Whoa — déjà vu — a teacher punishing the whole class for one child’s misbehavior. But after school, isn’t it the classmates who correct the one child?


     The Times also cited, “Lauri Armstrong, a Bible-believing nutritionist outside of Dallas…[She]…said she did not need the vaccine because God designed the body to heal itself, if given the right nutrients. [And] it would be God’s will if I am here or if I am not here.”


     Appalled, Schultz then commented, “I am related to many evangelicals, and some of them I love, but we are at an impasse here. Listing all the reasons to get vaccinated is like reading a restaurant menu to a giraffe. They are smart and attentive, but we’re not speaking the same language. If I hear one more person tell me, “It’s in God’s hands…”


     Shultz claims she’s a Christian. But it’s clear she’s not a true believer, because she then asks the question, “When did white preachers stop telling the helicopter story?” This where I paused my reading to cool off a bit. How dare her write such a “racist” article.


     Long Helicopter story short:  A man who drowns in a flood says to God, “I trusted You to save me.” God says, “I sent you a police officer, a boat, and a helicopter. What more did you want?”


     Is Schultz claiming God sent the vaccine to save us, and the unvaccinated are too dumb to realize it? I think so.


     This mindset is doing the same to our citizens as Hitler did to Germans. It’s twisting our thinking, causing us to trust government more than our real Savior or our fellow man, thereby making criminals out of the unvaccinated.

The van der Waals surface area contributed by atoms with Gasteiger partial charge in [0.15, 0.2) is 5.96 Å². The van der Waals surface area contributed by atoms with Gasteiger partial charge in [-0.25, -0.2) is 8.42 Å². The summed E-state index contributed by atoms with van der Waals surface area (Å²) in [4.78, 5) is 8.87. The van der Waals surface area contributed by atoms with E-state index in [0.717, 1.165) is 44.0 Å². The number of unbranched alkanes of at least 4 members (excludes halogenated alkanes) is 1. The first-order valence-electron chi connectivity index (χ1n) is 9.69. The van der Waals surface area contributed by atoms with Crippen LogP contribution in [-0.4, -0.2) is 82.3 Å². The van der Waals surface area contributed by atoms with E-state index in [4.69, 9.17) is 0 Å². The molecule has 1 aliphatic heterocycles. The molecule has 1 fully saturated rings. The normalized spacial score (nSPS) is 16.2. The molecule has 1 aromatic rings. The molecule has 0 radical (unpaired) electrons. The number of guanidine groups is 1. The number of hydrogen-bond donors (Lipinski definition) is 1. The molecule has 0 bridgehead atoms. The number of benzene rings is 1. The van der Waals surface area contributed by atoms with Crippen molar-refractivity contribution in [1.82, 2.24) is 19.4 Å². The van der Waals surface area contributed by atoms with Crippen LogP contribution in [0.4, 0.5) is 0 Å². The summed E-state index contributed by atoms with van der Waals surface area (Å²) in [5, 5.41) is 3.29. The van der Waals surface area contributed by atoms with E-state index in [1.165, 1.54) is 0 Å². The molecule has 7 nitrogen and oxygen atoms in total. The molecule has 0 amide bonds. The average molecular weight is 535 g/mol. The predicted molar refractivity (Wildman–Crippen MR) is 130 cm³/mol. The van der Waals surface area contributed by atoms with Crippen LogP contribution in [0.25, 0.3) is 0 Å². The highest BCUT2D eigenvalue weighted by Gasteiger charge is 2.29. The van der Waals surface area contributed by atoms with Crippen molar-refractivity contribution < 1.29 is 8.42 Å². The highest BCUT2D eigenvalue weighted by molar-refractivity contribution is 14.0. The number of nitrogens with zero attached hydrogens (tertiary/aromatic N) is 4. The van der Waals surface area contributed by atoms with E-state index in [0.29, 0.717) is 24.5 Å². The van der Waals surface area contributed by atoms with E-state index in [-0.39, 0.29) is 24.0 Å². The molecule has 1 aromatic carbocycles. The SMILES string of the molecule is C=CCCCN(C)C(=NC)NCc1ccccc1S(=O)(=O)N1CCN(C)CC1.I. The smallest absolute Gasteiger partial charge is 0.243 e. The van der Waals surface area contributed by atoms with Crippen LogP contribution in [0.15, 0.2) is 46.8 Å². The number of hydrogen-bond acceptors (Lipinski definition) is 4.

Think I’m overreacting? Consider New York’s Excelsior Pass, vaccine passports, and The Epoch Times article, “Oregon First State to Require Vaccination Proof for Maskless Entry Into Businesses, Workplaces, and Churches.”[4] Now Facebook is tracking its members for vaccine hesitancy. What’s next?


     To me, these government requirements are like the Nazi-required armbands for Jews. It’s the same type of recognition. The armband was the first step used to separate and dehumanize Jews.

     Where is our freedom of choice? Women are free to choose to murder their unborn baby, but the unvaccinated are not free to put only themselves at risk?


Whatever happened to live and let live?


     If you have strong convictions that the vaccine is good—take it. If you have solid beliefs that the vaccine is harmful, the agenda behind it malicious, and the subsequent mandates Naziesque—don’t get vaccinated. But be prepared for persecution because the days are evil.


“Therefore He says: ‘Awake, you who sleep, arise from the dead, and Christ will give you light.’ See then that you walk circumspectly, not as fools but as wise, redeeming the time, because the days are evil.”[5]

Friday, April 30, 2021

Whatever Happened to Sin?